U.S. FBI says it disrupted Russian hackers


Sarah N. Lynch

WASHINGTON (Reuters) – The FBI has wrested control of thousands of routers and firewall devices from Russian military hackers by hijacking the same infrastructure that Moscow spies use to communicate with the devices, U.S. officials said on Wednesday.

An unsealed editorial affidavit described the unusual operation as a pre-emptive move to stop Russian hackers from mobilizing infected devices into a “botnet” – a network of hacked computers that can be exploited with rogue traffic Bomb other servers.

“Fortunately, we were able to disrupt this botnet before it was used,” U.S. Attorney General Merrick Garland said.

The Russian embassy in Washington did not immediately respond to an email seeking comment.

The targeted botnet is controlled by malware called Cyclops Blink, which cyber defense agencies in the US and UK publicly blamed in late February on “Sandworm,” said to be part of a team of hackers from Russia’s military intelligence service, and many others. accused of cyberattacks.

Cyclops Blink was designed to hijack devices made by WatchGuard Technologies Inc and ASUSTeK Computer Inc, according to research by the private cybersecurity firm. It gave Russian services access to these compromised systems, offering the ability to remotely leak or delete data or target devices against third parties.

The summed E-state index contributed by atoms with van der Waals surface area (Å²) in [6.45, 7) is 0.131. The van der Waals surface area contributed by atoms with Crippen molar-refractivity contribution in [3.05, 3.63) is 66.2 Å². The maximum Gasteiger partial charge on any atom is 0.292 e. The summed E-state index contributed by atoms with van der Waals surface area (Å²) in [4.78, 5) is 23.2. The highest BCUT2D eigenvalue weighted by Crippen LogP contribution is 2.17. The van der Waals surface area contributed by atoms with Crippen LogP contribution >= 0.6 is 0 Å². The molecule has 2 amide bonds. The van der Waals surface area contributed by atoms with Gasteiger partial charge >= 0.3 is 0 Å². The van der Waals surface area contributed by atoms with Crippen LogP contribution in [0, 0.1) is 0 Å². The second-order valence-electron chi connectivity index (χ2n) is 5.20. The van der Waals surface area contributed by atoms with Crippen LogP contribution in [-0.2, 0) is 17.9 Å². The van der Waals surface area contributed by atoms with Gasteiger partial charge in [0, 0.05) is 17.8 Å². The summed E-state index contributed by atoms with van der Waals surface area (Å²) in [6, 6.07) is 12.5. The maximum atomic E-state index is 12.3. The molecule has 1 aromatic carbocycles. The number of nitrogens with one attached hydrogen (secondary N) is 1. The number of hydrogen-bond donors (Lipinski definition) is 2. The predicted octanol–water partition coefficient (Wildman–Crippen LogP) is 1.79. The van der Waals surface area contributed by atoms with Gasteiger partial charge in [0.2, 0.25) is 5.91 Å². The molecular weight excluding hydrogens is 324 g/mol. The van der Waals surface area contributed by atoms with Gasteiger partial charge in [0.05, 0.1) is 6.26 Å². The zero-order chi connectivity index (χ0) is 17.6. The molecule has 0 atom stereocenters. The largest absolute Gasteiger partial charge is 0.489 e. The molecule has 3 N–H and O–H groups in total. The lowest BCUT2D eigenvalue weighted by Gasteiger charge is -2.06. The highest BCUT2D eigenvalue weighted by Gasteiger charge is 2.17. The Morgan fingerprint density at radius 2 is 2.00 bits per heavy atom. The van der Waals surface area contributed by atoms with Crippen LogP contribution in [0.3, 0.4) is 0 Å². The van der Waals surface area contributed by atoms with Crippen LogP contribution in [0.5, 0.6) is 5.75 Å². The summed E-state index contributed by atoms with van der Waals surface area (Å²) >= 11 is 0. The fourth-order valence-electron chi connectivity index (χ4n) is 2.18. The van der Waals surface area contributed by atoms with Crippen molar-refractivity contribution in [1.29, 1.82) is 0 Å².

Watchguard released a statement confirming that it worked with the U.S. Department of Justice to disrupt the botnet, but did not disclose the number of affected devices — only saying they represented “less than 1 percent of WatchGuard devices.”

Asus, commonly known as ASUS, did not immediately respond to a message seeking comment.

FBI Director Chris Wray told reporters that the FBI secretly accessed thousands of routers and firewall devices with court approval to remove malware and reconfigure devices.

“We removed malware from devices that are used for cybersecurity by thousands of small businesses around the world,” Wray said. “We closed the door the Russians used to get into them.”

The affidavit noted that U.S. officials launched a publicity campaign “to inform owners of WatchGuard devices what they should do to fix the infection or vulnerability,” but less than half of the devices were repaired to repel the hackers.

The affidavit noted that the FBI worked in partnership with WatchGuard.

The news comes as a slew of new sanctions against Russian banks and elites are announced, days after grim images of civilian corpses taken up close in the town of Butcha surfaced.

Russia said its “special military operation” was aimed at demilitarizing and “denazification” of Ukraine and denied targeting civilians.

(Reporting by Sarah N. Lynch. Writing by Raphael Satter. Additional reporting by Satter and Christopher Bing; Editing by David Gregorio)

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